Andrew Ramallo: What was your motivation when writing the screenplay?
Sarah Megan Thomas: I love sports film, one of my favorites is Bend It Like Beckham. I wanted to see a different kind of sports film, one of a story that’s rarely told which is of an athlete who almost makes it. Someone who is of this Olympic level caliber and literally just misses the boat and sits on the sidelines. I kinda wanted the theme of what happens when that big dream doesn’t work out and you have to move one. For me personally I was an athlete, I was a rower, basketball player and a runner. I was never of Olympic caliber, that was never in my dream but definitely I had awesome victories and horrible defeats. I wanted to get those feelings across.
AR: There are a lot of different aspects in the screenplay from Abi trying to make the team to then having to go back to her home life. There are a lot of different elements to the film, did you have that all thought out before writing the script or did it come to you bit by bit?
SMT: I did not have it all thought out, this is my first screenplay. I had the concepts basically the over arching themes and this concept about almost making the Olympics. Then I literally went to Barnes & Noble and bought every single book of screenwriting I could find. It was very difficult but I was lucky that I have a lot of friends that are actors so we were able to do a lot of table reads and get lots of feedback. I was able to incorporate some real life moments of my own, little tidbits but I didn’t have the whole thing thought out when I started off.
AR: Did you plan on starring in it from the start?
SMT: I did. First and foremost I’m an actress. I worked at drama school in London for Graduate work; I was a Theatre Major at Williams College. I’ve been in city since my mid twenties; I did a lot of commercials, theatre and independent film. I really wanted to write a film that has many strong roles for women, that was one of my goals not just for me but for a bunch of actresses out there, there are so many women in this business. I definitely knew this was a role I wanted o play from the beginning.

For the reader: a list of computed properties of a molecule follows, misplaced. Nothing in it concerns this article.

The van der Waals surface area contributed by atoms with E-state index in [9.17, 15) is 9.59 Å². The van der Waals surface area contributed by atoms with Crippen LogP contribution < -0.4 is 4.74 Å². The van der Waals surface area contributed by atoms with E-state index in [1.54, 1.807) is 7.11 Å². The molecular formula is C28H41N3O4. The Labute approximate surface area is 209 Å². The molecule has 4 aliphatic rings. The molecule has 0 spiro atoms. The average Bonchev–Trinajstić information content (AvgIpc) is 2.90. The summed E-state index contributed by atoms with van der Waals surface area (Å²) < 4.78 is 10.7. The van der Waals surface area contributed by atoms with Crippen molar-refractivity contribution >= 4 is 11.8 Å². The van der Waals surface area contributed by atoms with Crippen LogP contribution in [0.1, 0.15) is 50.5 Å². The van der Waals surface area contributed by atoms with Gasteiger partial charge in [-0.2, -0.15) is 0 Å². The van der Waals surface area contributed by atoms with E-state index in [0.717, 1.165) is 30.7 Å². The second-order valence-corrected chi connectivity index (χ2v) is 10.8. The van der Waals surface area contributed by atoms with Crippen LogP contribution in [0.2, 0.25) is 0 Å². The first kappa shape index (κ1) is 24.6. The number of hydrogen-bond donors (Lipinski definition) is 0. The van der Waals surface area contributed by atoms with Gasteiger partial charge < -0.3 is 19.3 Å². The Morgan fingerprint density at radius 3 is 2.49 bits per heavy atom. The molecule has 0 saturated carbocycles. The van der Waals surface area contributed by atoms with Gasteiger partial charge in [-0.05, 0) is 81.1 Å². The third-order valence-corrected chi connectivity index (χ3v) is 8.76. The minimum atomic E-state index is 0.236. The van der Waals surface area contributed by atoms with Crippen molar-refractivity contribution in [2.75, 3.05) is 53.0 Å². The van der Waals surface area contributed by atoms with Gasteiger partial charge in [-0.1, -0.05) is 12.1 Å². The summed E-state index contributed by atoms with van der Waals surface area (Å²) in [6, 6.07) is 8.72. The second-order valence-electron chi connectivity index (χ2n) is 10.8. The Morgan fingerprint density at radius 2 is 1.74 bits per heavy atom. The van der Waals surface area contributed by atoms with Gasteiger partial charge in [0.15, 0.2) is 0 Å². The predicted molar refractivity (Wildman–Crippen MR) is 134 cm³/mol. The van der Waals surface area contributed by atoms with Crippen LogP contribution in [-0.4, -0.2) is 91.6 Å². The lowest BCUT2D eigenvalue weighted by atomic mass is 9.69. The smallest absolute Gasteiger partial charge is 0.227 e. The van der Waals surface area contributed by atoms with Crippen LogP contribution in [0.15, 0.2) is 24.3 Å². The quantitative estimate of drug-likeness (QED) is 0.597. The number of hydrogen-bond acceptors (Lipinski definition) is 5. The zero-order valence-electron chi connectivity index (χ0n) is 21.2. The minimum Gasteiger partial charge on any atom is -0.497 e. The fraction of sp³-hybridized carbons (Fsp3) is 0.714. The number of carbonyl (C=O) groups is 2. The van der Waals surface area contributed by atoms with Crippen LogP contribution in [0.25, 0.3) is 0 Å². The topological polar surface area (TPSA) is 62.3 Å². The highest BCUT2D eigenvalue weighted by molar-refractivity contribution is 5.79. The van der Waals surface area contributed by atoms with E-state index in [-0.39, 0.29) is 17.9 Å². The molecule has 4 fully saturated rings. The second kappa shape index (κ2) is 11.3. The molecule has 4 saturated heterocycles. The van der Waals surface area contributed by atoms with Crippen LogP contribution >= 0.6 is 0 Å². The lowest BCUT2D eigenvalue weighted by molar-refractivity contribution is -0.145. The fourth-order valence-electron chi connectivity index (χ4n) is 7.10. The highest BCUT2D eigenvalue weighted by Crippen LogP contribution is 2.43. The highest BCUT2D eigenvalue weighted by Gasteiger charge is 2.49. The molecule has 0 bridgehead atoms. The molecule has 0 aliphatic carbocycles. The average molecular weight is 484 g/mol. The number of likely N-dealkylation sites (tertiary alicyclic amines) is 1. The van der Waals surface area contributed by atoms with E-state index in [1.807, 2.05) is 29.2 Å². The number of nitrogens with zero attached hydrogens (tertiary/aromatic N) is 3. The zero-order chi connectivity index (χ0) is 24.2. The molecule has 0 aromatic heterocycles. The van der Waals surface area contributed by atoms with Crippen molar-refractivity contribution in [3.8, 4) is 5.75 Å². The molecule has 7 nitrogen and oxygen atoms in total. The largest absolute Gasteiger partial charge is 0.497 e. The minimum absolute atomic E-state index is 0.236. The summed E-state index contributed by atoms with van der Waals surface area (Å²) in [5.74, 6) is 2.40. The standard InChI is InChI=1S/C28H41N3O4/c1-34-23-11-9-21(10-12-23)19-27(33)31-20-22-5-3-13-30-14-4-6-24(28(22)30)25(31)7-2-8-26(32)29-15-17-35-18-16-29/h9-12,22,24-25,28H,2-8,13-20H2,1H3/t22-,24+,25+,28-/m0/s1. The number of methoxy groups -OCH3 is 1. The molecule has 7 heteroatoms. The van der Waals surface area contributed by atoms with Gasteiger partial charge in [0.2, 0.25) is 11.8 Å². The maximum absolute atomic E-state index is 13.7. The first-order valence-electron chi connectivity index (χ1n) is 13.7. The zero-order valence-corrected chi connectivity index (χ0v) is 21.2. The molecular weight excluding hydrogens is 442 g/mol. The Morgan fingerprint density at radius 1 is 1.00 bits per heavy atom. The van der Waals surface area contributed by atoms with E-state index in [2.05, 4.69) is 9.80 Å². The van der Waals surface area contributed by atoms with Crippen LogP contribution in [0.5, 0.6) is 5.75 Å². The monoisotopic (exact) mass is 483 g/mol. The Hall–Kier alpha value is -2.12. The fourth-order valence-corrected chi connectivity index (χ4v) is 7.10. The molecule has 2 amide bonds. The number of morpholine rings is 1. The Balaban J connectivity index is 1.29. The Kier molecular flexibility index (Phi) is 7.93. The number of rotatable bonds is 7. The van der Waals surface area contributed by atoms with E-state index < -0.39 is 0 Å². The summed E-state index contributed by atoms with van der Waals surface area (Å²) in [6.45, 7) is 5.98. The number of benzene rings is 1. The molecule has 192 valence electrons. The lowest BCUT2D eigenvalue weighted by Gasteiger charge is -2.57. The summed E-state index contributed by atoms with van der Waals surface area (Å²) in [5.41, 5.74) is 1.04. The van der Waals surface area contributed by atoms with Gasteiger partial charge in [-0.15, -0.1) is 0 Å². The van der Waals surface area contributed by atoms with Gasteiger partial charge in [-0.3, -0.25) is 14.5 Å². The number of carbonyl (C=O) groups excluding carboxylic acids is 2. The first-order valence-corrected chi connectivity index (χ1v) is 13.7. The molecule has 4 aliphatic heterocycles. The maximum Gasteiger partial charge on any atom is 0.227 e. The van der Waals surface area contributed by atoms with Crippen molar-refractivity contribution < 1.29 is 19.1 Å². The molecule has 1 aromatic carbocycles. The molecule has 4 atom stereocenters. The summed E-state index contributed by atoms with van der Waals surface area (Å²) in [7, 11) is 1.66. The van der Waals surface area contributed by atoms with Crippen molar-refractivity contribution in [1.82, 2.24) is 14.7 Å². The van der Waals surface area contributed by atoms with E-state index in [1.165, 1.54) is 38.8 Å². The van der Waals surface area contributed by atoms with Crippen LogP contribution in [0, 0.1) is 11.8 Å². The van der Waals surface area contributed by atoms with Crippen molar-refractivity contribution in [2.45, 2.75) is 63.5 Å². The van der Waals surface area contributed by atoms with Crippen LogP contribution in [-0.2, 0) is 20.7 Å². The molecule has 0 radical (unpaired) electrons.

AR: This is labeled as a low budget indie film. How did you go about getting funds for the film after the script was finished?
SMT: **Laughs** Yea that’s alil trying I gotta say. That’s the hardest thing about independent filmmaking. For me I was lucky because there was alil bit of a niche in the sense that I could go to rowers and ask for funding there. Some of my funding did come from former rowers, people who wanted to see this kind of a film. The rest of the funding came from a lot of, what do they call it. car salesmanship **Laughs** It’s kinda of really pushing and trying, when I got a no I asked if they had contacts that would say yes. It’s always a struggle, the funny thing is anybody can tell you this: there’s no secret for fundraising, it’s just hard work and I think alil luck that you reach the right people at the right time.
AR: What was the final budget for the film?
SMH: We can’t disclose the final budget. I can tell you its low seven figures and that’s possible because of a lot of generous sponsors: boat sponsors, clothing spongers, boat house row, a lot of sponsors made that possible.
AR: You had a lot of help outside to give a helping hand when shooting the film that must have been encouraging.
SMT: It was very encouraging, very encouraging. The rowing community really rallied around this film. It absolutely could not have been made without our sponsors because we didn’t have the cash on hand. We did not pay for any of the boats, rows or rowing equipment. Rowing equipment is incredibly expensive; we were able to take the rowing net outta the budget. It was like a non rowing film because all the rowing material was donated.
AR: How did you and director Ben Hickernell get together?
SMT: I interviewed a lot of directors and the one thing that was really important to me was that whatever the director did with the film that it would be a mainstream film. It would have been easy and take it a dark, edgy way but for me as the Producer/Screenwriter it was important because I felt that the scenes were kind of universal that I wanted this film to be something fathers could take their daughters to, teams could go together, so I didn’t want to take it in an edgy manner. Ben really understood that, I saw his film Lebanon, Pa. (2010) and I thought the performers were really great but I want to interview this guy. He was on board kind of with the vision for the film and he was also a local from Philadelphia. That was definitely a plus in his category because we were shooting there.
AR: When he came on board, did you both share the same vision on how the film would look?